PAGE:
As it happens, for several reasons, not the least of which was limited funding, I didn't buy every Justice League International comic the week it was released. But it happens that I did buy this one because it tied into Millennium #1. (So I'm living proof that major crossover events sell books, I guess.)

I mention that because at the time, page 3 was my favorite page simply for the reason that I always thought it was cool that Blue Beetle was able to put out a cry for help with his breath on a window.

© DC Comics

But my tastes have changed. These days, I have a different favorite page... for two specific reasons. One of those reasons will be immediately self-evident to all Booster boosters who lay eyes on it:

© DC Comics

See? Booster Gold is just the coolest. (Golly, I love those panels 3-6 of reaction shots zooming in closer and closer to the eyes before the big reveal that it was Booster Gold who saved the day.... just in time for Blue Beetle to bring our arrogant hero back down to Earth! What a wonderful sequence.)

The second — and considerably nerdier — reason I love this page is how wrong it is.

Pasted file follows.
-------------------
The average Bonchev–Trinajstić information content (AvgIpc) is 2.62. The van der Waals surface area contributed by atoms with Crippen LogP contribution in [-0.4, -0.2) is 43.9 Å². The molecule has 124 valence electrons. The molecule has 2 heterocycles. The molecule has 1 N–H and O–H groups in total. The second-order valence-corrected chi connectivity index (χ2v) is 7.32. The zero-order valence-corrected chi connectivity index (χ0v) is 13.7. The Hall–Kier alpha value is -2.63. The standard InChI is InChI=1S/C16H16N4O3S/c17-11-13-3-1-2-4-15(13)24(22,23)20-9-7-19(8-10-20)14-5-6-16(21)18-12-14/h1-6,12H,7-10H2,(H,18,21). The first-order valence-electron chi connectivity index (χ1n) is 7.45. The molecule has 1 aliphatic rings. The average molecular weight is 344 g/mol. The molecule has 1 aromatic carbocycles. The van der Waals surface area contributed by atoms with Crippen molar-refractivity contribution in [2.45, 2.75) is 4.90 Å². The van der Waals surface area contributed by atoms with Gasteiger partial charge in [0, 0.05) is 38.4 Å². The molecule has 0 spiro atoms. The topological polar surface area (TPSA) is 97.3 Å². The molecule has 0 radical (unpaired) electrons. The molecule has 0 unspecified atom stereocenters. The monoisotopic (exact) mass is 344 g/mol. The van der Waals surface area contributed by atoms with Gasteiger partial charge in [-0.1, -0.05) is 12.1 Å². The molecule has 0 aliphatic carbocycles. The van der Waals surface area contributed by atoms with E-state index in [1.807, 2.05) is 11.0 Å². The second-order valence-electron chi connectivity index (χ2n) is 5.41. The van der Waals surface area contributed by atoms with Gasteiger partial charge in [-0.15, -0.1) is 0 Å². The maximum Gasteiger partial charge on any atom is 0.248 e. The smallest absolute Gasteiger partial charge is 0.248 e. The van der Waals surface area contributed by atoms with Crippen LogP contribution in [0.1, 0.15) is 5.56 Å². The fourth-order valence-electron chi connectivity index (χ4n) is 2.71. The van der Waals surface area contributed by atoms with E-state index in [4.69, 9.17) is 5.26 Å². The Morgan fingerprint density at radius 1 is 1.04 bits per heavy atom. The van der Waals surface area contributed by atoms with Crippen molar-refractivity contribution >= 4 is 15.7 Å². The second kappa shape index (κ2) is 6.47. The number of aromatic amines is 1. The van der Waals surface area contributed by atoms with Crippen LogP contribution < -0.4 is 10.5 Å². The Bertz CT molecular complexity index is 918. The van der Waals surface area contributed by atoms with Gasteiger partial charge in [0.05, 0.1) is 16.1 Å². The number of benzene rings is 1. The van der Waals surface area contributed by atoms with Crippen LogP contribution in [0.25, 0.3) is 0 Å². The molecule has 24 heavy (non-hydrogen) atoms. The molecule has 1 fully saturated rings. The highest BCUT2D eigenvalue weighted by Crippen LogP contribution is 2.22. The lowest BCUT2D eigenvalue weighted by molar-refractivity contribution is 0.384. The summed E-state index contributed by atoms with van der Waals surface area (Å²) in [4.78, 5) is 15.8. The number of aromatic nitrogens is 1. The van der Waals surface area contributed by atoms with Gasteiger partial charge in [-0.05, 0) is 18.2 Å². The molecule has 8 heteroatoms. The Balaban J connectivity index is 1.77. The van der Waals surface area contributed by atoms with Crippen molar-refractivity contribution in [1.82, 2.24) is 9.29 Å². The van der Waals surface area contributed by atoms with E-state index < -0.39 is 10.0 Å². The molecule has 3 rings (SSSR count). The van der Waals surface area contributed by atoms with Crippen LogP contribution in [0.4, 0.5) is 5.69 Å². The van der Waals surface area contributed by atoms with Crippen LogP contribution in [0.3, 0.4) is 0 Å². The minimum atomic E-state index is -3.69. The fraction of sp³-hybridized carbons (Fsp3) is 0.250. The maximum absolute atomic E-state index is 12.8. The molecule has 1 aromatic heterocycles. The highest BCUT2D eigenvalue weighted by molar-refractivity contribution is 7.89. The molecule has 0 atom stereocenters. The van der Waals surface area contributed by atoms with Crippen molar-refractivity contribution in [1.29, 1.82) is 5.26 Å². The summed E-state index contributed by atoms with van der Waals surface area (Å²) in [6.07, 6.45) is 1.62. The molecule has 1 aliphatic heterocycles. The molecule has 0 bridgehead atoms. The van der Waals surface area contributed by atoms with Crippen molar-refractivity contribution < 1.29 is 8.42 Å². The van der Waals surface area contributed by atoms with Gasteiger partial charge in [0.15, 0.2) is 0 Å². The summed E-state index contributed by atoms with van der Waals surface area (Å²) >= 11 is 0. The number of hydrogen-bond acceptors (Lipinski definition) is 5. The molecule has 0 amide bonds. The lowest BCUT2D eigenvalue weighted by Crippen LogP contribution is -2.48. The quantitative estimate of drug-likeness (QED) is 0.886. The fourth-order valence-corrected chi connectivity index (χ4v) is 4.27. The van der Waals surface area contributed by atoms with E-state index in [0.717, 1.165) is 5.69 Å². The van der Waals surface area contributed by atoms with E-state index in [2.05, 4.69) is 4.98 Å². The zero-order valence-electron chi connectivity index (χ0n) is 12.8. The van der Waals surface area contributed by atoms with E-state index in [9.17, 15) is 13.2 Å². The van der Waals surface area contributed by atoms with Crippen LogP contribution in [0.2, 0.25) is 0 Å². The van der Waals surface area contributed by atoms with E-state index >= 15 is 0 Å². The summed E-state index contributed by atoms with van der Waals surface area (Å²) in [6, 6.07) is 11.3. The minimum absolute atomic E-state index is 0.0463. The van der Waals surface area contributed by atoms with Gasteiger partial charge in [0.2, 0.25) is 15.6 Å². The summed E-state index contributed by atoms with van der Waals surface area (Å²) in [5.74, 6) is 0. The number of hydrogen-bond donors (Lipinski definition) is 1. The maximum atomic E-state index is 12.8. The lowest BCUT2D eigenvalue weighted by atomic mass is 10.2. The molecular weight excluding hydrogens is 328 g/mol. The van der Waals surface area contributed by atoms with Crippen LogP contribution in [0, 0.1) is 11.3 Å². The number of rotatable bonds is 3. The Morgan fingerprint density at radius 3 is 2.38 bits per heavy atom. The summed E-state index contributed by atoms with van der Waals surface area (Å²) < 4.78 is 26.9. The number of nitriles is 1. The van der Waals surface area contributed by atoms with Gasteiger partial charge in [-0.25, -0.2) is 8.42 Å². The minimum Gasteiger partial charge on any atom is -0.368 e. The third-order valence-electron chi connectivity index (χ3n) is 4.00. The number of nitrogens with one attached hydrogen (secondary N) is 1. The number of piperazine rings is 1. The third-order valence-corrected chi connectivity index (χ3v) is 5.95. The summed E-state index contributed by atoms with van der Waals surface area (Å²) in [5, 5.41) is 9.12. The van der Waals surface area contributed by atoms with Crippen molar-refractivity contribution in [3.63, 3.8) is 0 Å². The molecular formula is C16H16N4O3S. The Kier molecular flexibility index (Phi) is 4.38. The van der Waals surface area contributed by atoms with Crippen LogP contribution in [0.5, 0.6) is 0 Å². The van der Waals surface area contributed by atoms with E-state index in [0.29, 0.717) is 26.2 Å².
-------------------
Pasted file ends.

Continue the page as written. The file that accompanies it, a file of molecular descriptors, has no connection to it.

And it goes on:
What you see above is the page as it appeared in more modern reprints on higher quality paper. You can see that the re-colorist (presumably using the original color master?) maintained the coloring mistakes that the late, great Gene D'Angelo unintentionally made in the original newsprint publication, such as Booster's flesh-colored star and Martian Manhunter wearing Booster's pants.

When the same issue was republished just a few years ago in Justice League International: Born Again, the page coloring was corrected, but washing out the existing color from scans of the original resulted in thinner blacks. The overall effect is a page that actually looks worse despite the "correction." (Leave D'Angelo's work alone!)

And both of those reprints have eliminated one of my favorite details: the page number! In the original publication, this is clearly marked "14" in the lower left corner. Why did it go away when other pages have maintained their in-art numbering?

(Side note: As a chronicler, I love page numbers! Please, please, please, bring back page numbers, DC!)

All of these little idiosyncrasies plus a badass Booster Gold moment add up to make page 14 (numbered or not) my favorite page of the issue.